At the end of 2022, President Joe Biden signed off on a $1.7 trillion federal spending bill that will also help Americans by funding health, housing, and retirement for older adults. The bill, referred to as the omnibus bill for 2023, is more than 4,000 pages and includes a wide variety of legislation.
Here are the highlights of the benefits of the omnibus bill for older adults:
Health and Housing
Make the choice to live at home
Since 1972, the Money Follows the Person (MFP) Program has helped older adults age in their own home or a community setting. One of benefits of the omnibus bill for older adults is that the MFP will extend through September 2027.
Age in place safely
The bill funding for the federal government’s Older Adult Home Modification Program doubled from $15 to $30 million. The goal of this program is to enable low-income older adults to remain in their homes through low-cost, low-barrier, and high-impact home modifications that will help increase older adults’ general safety and improve their functional abilities in their home. The program covers the cost of items like railings, temporary wheelchair ramps, grab bars and a transfer bench in the tub/shower, risers for chairs and sofas, and more.
Keep community spouse protected from poverty if you’re on MassHealth in a nursing home
Another benefit of the omnibus bill for older adults is that when one spouse has MassHealth coverage to be in a long-term care facility, their spouse still living at home will be covered by spousal impoverishment rules. These protect the healthy spouse by ensuring they get income while their spouse is in the facility and continues to be eligible for MassHealth coverage. The rules are adjusted annually and will continue in place until September 2027.
Continue to use telehealth
Another benefit of the omnibus bill for older adults is that seniors who are Medicare enrollees will be able to see doctors online for another two years.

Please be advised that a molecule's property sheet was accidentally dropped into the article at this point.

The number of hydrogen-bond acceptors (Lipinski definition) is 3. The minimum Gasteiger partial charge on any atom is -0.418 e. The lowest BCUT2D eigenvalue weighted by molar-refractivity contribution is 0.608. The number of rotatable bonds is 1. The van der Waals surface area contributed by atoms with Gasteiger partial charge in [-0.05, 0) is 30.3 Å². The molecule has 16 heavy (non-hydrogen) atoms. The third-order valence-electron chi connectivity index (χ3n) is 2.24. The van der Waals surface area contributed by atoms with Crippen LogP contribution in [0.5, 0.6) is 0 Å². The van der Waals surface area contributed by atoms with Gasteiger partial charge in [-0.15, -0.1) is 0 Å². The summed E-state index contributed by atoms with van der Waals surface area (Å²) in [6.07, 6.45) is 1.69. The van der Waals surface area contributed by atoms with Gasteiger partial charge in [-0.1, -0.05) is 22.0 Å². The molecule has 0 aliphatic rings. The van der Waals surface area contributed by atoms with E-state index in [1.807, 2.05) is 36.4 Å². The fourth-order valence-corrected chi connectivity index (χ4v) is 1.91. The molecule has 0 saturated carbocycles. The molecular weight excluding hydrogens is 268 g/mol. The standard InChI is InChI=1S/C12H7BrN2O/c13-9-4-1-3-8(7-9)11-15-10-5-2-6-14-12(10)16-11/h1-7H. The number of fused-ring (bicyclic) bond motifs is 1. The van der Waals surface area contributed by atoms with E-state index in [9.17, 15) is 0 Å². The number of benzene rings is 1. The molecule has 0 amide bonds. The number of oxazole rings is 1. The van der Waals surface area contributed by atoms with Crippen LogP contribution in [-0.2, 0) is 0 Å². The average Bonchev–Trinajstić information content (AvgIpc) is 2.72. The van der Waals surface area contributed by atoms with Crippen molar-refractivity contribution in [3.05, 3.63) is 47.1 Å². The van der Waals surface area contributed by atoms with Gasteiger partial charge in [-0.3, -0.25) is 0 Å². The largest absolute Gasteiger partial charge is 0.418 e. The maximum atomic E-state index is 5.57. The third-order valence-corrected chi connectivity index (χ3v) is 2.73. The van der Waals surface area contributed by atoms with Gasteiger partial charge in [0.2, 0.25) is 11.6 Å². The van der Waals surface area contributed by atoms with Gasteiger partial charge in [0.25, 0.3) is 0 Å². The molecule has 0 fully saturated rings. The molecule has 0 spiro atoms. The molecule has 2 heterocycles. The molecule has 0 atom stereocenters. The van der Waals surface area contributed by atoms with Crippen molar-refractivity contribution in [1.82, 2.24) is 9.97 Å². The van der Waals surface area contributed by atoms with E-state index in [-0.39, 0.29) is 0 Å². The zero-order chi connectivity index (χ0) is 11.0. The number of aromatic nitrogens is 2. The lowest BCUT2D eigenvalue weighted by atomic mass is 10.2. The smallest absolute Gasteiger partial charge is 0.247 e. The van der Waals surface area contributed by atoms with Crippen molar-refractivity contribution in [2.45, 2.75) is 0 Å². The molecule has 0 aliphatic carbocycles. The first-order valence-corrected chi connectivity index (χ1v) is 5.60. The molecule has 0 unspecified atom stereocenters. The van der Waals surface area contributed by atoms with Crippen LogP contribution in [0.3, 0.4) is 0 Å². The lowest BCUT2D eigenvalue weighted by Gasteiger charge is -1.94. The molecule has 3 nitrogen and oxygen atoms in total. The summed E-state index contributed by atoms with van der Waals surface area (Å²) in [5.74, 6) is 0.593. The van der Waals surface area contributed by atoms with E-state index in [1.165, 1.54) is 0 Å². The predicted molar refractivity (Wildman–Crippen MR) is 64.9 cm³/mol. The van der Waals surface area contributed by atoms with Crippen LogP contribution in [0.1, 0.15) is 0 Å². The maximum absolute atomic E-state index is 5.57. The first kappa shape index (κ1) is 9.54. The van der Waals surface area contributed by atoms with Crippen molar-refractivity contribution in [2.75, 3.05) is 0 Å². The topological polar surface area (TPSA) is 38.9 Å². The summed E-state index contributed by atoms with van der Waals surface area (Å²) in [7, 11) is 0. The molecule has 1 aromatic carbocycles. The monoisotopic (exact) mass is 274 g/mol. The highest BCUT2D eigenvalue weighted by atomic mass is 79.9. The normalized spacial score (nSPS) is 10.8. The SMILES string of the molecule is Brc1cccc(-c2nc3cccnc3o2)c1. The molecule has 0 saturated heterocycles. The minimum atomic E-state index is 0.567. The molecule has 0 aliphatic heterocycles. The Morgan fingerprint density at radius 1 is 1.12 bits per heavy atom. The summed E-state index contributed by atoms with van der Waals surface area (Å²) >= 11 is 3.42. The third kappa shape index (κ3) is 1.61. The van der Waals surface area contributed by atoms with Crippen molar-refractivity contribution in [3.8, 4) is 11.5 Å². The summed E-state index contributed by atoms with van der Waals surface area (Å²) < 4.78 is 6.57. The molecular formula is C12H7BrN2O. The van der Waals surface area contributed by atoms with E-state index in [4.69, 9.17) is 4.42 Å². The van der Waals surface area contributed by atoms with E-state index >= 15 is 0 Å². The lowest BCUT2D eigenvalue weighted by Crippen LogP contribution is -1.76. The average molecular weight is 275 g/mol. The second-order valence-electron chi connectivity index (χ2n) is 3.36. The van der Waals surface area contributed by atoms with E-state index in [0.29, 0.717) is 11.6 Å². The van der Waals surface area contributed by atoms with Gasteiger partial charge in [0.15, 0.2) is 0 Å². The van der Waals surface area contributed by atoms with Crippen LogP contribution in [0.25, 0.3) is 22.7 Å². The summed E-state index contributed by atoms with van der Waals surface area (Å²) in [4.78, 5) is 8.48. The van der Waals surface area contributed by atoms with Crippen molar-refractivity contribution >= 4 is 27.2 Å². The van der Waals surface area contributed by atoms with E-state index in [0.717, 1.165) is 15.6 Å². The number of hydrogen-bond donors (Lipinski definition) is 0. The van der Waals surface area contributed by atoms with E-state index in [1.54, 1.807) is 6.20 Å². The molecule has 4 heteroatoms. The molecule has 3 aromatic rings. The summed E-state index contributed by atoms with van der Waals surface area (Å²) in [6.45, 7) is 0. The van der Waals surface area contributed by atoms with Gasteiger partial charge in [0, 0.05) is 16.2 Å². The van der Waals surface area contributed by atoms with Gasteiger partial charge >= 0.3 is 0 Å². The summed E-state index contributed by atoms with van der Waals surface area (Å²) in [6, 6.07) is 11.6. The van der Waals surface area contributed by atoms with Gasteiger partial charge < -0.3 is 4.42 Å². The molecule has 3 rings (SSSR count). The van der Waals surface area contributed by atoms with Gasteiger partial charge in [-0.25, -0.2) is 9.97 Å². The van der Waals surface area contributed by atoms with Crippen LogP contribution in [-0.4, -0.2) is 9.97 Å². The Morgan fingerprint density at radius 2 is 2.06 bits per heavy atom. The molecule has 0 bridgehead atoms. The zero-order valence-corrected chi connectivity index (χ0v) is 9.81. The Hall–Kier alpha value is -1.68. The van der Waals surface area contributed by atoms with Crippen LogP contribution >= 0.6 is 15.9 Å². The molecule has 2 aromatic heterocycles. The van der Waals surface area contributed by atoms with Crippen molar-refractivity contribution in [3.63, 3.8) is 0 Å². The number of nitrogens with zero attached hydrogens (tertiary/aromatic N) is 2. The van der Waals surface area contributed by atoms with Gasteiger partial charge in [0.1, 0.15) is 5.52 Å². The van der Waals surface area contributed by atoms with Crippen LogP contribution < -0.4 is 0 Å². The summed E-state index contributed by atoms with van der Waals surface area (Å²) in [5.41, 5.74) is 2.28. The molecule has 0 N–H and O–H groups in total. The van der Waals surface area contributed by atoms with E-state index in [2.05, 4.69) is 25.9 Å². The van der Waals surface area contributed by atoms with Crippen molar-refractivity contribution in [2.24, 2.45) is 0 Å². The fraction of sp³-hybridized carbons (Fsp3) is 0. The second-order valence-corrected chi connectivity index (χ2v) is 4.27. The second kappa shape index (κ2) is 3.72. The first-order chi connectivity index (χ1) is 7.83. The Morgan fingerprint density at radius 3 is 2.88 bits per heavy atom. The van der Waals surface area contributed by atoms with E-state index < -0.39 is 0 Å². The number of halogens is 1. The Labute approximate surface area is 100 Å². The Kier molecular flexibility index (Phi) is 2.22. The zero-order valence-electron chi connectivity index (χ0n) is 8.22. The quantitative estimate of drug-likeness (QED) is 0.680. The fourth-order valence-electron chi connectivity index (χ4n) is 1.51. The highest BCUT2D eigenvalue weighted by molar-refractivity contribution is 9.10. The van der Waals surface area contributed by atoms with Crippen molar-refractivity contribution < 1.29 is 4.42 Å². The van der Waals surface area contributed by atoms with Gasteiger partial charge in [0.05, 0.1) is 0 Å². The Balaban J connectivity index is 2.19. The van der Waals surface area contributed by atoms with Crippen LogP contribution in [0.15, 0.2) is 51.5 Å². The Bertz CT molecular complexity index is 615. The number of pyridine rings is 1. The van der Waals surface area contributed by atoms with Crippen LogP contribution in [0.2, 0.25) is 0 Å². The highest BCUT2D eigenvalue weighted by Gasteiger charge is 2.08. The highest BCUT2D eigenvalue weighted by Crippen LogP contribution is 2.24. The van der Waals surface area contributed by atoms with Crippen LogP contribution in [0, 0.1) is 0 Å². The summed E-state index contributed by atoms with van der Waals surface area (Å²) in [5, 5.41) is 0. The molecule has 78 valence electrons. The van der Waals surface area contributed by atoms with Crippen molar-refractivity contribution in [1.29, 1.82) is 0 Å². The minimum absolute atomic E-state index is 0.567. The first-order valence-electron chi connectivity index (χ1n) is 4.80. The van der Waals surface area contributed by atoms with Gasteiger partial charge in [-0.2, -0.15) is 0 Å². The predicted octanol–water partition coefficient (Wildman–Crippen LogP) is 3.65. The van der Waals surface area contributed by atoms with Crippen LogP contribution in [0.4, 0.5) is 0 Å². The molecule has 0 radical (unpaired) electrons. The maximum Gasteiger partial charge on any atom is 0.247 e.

Locate affordable housing with supportive services
The Housing for the Elderly Program helps low-income seniors secure affordable housing that has services like cooking and cleaning.
Save more for retirement
The bill raises the “catch-up” contribution limits for retirement savings. Taxpayers who are aged 60 to 63 will be able to give an extra $10k to their 401(k) beginning in 2025.
Get emergency access to 401(k) funds
For people younger than age 59 ½, under certain circumstances they won’t have to pay the 10% penalty fee if they withdraw money early from their 401(k). At the end of 2023, they will be able to withdraw up to $1k/year for emergencies without being impacted by a penalty.
Can wait longer to take money out of your retirement accounts
Historically, the required minimum distribution (RMD) mandated that you had to start withdrawing money from your retirement plan account beginning at age 72. A benefit of the omnibus bill for older adults is that since January 1, 2023, they can wait until you’re age 73 to withdraw from private retirement accounts.